Tahoe: Beloved Zoo Atlanta hawk, 23, dies after getting into an altercation with wild animal

Tahoe: Beloved Zoo Atlanta hawk, 23, dies after getting into an altercation with wild animal
Zoo officials revealed that Tahoe would enjoy flying above audiences whenever the opportunity came (David Stemple/ Atlanta Zoo)

ATLANTA, GEORGIA: A beloved hawk from Atlanta Zoo has died suddenly after apparently fighting with a wild animal. The hawk, Tahoe, had spent more than 20 years performing in the zoo's wildlife show as a member of the World Wildlife Theatre member.

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His death has "deeply saddened" the Atlanta Zoo family, who are heartbroken to share the news while investigations continue to find out the actual cause of death. The Zoo officials announced the tragic death in a statement which they also shared on Facebook.

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The Zoo officials shared that they believed that Tahoe died after an altercation with a wild animal, however, they were still investigating the actual cause of death. "While our teams are still actively investigating his cause of death, it is apparent that Tahoe, who was housed in a secure outdoor mew, died from injuries sustained from an altercation with a wild animal," the Zoo officials said.

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As per Zoo Atlanta records, Tahoe was born in 1999 and joined the Zoo as a juvenile the same year. In the statement, the Zoo members said, "will no doubt remember his soaring flights and aerial magnificence as he introduced thousands of people to his species, native to the Southwest U.S. and often known as “the wolves of the sky.”'

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They further added, "Tahoe will be deeply missed by all his many care team members over the years, past and present," saying, "Our thoughts and love are with our Ambassador Animals Team."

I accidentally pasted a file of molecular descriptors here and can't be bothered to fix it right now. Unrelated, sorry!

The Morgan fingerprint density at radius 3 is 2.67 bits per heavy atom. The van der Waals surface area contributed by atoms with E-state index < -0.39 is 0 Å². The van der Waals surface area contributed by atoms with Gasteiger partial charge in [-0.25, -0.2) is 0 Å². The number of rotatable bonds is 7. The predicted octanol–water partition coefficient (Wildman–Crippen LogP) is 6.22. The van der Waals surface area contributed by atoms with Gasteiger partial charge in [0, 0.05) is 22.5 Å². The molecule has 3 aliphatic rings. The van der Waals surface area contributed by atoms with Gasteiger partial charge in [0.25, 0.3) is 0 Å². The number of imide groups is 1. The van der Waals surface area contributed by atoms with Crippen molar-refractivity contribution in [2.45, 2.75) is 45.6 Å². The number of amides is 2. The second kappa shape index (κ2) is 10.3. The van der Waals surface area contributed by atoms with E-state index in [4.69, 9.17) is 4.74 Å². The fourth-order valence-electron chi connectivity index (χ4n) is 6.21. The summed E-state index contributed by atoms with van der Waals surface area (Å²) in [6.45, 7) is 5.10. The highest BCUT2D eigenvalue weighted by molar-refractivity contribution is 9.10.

Talking about the ongoing investigation, the Zoo officials said, "Our Animal Care and Veterinary Teams are vigilant about protecting the safety of all members of our animal population and the facilities in which they are housed, all while appreciating the fact that, given our fortunate park setting, we share our grounds with native wildlife." It added, "Our teams have proactively assessed each of our World of Wild Theater bird mews and are pursuing additional preventative measures, including but not limited to scouring the area for feces, hair, or other sources which may shed clues."

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The Zoo officials also revealed that the bird would enjoy flying above audiences whenever the opportunity came. Moreover, he seemed to "enjoy flying low enough to cause the stir."  “Tahoe appeared to enjoy his opportunities for flights above an audience, and really seemed to enjoy flying low enough to cause a stir,” said Rebecca Young, Curator of Ambassador Animals and a member of the team who knew Tahoe closely. “He was a bird who made you work for your relationship with him, and he made you work to keep it.”

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